The House on Haunted Hill (1958) starring Vincent Price, Carol Ohmart, Richard Long, Alan Marshal, Carolyn Craig, Elisha Cook Jr., Julie Mitchum, Leona Anderson, Howard Hoffman
The House on Haunted Hill is, simply, a delight. The basic premise has millionaire (Vincent Price) invite a group of individuals to spend the night in a haunted house. A house where numerous murders occurred. All to amuse the millionaire”s bored wife (Carol Olmart). Each invitee is being offered a small fortune … if they survive the night.
Are the effects cheesy? Yes; but not bad for a movie from 1958. If you think about the mechanics of the very ending, you’ll chuckle. But the idea is solid, and the acting keeps you in the suspension of disbelief.
Cast of characters
Vincent Price (The Raven 1963) as Frederick Loren.
The very wealthy man, who puts on the haunted house party at his wife’s request. He’s cold and aloof — with good reason. This is his fourth marriage, and he suspects that his wife isn’t above murder …
Carol Ohmart (The Scarlet Hour) as Annabelle Loren
Annabelle is Frederick’s young, beautiful wife. His fourth wife. And the two of them tend to fight like cats and dogs. The haunted house party is her idea. And she appears to be the first victim of the ghosts …
Richard Long (Cult of the Cobra) as Lance Schroeder
Lance is, if not the protagonist, at least the central character. Annabelle confides in him that she suspects that Frederick has murdered two of his previous wives. He’s locked in an empty room and struck on the head, while Nora is confronted by a menacing ghost. He’s confronted by Nora, who tells him an unseen assailant strangled her and left her for dead. He and David discover the first corpse, etc.
Alan Marshal as Dr. David Trent.
David is a psychiatrist who specializes in hysteria. He and Lance find the corpse of Annabelle, who seemingly hung herself. Although it seems suspicious … He tends to fan the flames of paranoia among the other party participants. Frankly, kind of odd for a psychiatrist …
Carolyn Craig as Nora Manning
One of Frederick’s employees, who’s more desperate for money than most. She becomes a love interest for Lance, despite being nervous and high-stung. She is frightened and/or attacked by someone … or something … in the house. Although several of the others don’t necessarily believe her.
Elisha Cook Jr. (The Maltese Falcon) as Watson Pritchard.
Watson is the actual owner of the haunted house. He is clearly an alcoholic, who’s been driven to drink by the house. And, he is totally convinced that the ghosts are real. And, homicidal. He serves as narrator at the beginning and end of the film.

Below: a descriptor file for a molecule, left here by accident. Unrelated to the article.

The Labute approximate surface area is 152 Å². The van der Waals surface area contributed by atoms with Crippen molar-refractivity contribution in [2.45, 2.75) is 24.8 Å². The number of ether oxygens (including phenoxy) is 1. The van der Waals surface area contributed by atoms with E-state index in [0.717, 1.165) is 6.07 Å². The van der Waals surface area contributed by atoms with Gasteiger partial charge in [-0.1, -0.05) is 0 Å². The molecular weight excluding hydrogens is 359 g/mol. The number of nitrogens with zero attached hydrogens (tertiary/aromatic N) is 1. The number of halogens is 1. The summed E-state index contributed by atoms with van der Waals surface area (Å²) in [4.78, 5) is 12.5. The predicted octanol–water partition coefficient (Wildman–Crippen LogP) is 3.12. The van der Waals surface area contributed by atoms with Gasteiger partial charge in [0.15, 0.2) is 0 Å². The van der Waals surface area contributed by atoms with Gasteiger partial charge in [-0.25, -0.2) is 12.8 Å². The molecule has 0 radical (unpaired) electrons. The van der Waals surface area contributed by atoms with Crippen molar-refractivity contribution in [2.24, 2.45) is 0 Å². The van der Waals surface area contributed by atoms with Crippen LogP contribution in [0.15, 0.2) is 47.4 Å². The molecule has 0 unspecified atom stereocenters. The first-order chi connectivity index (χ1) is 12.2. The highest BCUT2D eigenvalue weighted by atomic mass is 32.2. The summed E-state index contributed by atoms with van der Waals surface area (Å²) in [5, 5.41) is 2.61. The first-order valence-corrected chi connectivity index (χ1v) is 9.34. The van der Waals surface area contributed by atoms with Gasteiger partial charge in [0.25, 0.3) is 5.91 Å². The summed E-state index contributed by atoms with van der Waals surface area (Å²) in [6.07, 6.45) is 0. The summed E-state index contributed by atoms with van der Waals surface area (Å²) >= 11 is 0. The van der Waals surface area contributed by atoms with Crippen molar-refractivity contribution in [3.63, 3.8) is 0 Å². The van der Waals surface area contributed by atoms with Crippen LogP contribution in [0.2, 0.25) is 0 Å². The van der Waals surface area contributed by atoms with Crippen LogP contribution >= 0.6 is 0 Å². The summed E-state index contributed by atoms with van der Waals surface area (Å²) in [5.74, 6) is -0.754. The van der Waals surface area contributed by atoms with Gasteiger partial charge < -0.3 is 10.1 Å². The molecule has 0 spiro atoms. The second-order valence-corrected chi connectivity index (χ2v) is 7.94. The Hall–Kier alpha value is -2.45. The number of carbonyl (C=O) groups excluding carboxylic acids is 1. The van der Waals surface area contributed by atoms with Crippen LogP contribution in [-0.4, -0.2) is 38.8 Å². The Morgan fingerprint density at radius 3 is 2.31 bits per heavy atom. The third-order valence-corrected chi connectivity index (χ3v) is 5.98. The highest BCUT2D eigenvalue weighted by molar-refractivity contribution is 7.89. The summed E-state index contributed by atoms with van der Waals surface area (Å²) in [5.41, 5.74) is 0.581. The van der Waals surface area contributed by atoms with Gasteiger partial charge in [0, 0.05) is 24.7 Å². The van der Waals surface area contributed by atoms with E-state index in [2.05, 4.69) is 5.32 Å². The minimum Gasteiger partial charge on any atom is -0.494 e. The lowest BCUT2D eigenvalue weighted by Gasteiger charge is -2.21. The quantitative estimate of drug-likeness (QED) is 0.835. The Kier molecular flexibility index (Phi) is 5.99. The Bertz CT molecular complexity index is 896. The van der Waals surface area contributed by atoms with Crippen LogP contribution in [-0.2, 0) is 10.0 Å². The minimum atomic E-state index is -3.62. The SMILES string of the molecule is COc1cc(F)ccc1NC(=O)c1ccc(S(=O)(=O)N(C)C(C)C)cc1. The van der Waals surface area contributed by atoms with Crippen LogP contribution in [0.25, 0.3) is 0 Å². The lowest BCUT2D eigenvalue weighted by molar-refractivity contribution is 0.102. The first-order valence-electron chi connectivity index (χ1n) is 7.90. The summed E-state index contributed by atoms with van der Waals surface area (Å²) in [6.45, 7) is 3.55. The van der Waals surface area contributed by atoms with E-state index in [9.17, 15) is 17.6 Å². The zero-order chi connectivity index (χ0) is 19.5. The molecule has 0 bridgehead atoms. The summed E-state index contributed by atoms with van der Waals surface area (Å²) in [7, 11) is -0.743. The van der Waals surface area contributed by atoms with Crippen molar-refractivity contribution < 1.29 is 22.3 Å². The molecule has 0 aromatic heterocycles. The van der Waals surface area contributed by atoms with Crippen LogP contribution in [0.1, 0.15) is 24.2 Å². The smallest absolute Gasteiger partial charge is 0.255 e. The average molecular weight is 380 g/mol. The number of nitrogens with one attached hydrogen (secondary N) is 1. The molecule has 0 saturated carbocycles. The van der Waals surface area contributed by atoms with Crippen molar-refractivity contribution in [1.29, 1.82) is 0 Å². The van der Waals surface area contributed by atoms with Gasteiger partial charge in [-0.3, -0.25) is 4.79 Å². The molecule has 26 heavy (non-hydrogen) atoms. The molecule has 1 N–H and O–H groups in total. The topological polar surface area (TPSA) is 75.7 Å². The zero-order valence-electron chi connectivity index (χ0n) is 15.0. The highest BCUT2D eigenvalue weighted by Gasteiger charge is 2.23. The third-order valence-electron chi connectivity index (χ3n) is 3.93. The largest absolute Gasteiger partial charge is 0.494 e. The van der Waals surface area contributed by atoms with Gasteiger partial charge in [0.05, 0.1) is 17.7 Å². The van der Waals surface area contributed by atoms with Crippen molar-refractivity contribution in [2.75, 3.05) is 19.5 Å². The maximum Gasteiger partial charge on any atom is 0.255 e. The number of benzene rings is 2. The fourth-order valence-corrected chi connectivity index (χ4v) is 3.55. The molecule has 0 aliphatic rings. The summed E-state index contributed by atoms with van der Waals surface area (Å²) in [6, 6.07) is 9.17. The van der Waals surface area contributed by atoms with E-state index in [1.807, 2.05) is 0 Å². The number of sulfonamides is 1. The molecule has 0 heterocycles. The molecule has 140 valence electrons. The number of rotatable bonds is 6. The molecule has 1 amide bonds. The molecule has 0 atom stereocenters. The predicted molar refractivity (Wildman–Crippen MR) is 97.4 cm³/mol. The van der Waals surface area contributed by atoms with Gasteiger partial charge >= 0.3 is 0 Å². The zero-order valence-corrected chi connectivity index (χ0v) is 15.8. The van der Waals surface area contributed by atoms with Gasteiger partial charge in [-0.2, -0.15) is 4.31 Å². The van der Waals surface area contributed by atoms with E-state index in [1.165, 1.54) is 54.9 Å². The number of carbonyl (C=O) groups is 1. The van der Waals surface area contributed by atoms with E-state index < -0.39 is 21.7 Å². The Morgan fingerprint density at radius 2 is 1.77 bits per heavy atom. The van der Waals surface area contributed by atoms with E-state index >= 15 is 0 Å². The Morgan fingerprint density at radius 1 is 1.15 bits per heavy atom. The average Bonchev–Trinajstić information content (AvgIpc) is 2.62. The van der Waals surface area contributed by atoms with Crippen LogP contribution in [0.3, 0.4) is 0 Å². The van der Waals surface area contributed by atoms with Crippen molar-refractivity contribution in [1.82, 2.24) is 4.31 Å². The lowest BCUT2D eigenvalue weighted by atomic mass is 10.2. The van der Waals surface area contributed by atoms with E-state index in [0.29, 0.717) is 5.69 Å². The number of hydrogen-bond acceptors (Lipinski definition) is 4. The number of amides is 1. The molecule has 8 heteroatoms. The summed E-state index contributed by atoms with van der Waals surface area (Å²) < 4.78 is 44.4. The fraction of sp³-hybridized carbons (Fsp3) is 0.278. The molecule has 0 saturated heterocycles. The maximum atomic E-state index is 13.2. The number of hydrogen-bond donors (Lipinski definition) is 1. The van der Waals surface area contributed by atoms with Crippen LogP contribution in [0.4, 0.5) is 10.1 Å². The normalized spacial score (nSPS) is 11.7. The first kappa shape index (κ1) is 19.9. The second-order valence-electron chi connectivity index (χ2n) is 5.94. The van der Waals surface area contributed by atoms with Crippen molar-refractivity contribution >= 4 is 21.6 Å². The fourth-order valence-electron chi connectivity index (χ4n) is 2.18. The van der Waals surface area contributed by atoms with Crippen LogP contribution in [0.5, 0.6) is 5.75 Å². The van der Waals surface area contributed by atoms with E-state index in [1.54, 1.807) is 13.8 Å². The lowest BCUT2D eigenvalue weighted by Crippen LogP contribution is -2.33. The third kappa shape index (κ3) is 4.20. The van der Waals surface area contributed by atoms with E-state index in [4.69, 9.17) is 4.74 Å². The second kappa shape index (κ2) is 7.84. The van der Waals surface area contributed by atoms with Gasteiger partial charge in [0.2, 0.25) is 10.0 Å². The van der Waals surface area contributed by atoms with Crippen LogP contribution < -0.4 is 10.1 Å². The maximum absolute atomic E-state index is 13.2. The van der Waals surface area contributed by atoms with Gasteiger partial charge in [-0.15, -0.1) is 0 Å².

Julie Mitchum as Ruth Bridgers
Ruth is a newspaper columnist. Toward the end of the film, she Nora, and Watson release Lance from the secret room. And Nora confesses that she’s shot Frederick. Hasn’t she?
Editorial review of The House on Haunted Hill courtesy of Amazon.com
William Castle”s gimmick-laden comic thriller is not so much a horror movie as a fairground fun-house come to life. Vincent Price stars as a deliciously silky millionaire married to a greedy gold digger (Carol Ohmart) who refuses to divorce him. When he turns his wife”s idea for a haunted-house party into a contest–$10,000 to whoever will spend the night in “the only truly haunted house in the world”–it seems he may have found an alternative to divorce. Five strangers gather to test their stamina, Price hands each of them delightfully twisted party favors (loaded handguns, delivered in their own tiny coffins), and the spook show begins.
Blood drips from the ceiling, zombielike apparitions float through rooms, severed heads and skeletons suddenly appear, and then a guest is found hanging in the stairwell. Full of screams and things that go bump in the night, House on Haunted Hill isn’t particularly scary and often makes little sense, but, like a Halloween haunted house, the spectacle of spook-show clichés is quite entertaining, and Price makes a sardonic master of ceremonies. The original theatrical presentations featured a typically outrageous Castle-engineered gimmick: Emergo, which was nothing more than a skeleton that appeared to fly out of the screen and over the audience on a guide wire. —Sean Axmaker